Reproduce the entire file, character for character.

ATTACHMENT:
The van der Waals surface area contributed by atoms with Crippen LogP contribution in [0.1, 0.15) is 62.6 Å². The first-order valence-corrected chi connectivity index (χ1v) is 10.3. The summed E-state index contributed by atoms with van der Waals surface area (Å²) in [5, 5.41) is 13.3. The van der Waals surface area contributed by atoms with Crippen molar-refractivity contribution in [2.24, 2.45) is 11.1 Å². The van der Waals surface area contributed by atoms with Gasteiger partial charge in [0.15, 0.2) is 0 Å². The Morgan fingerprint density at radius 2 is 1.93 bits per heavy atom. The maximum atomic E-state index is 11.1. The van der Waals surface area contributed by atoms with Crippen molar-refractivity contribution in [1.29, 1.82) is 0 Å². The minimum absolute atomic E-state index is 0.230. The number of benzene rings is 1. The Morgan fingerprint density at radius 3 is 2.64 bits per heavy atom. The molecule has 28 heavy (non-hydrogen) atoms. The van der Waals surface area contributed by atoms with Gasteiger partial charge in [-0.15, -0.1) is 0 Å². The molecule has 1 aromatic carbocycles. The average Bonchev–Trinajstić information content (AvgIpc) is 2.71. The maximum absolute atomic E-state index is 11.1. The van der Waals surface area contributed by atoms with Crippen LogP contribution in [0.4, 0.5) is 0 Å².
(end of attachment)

The van der Waals surface area contributed by atoms with Crippen LogP contribution in [0.1, 0.15) is 62.6 Å². The first-order valence-corrected chi connectivity index (χ1v) is 10.3. The summed E-state index contributed by atoms with van der Waals surface area (Å²) in [5, 5.41) is 13.3. The van der Waals surface area contributed by atoms with Crippen molar-refractivity contribution in [2.24, 2.45) is 11.1 Å². The van der Waals surface area contributed by atoms with Gasteiger partial charge in [0.15, 0.2) is 0 Å². The Morgan fingerprint density at radius 2 is 1.93 bits per heavy atom. The maximum atomic E-state index is 11.1. The van der Waals surface area contributed by atoms with Crippen molar-refractivity contribution in [1.29, 1.82) is 0 Å². The minimum absolute atomic E-state index is 0.230. The number of benzene rings is 1. The Morgan fingerprint density at radius 3 is 2.64 bits per heavy atom. The molecule has 28 heavy (non-hydrogen) atoms. The van der Waals surface area contributed by atoms with Gasteiger partial charge in [-0.15, -0.1) is 0 Å². The molecule has 1 aromatic carbocycles. The average Bonchev–Trinajstić information content (AvgIpc) is 2.71. The maximum absolute atomic E-state index is 11.1. The van der Waals surface area contributed by atoms with Crippen LogP contribution in [0.4, 0.5) is 0 Å².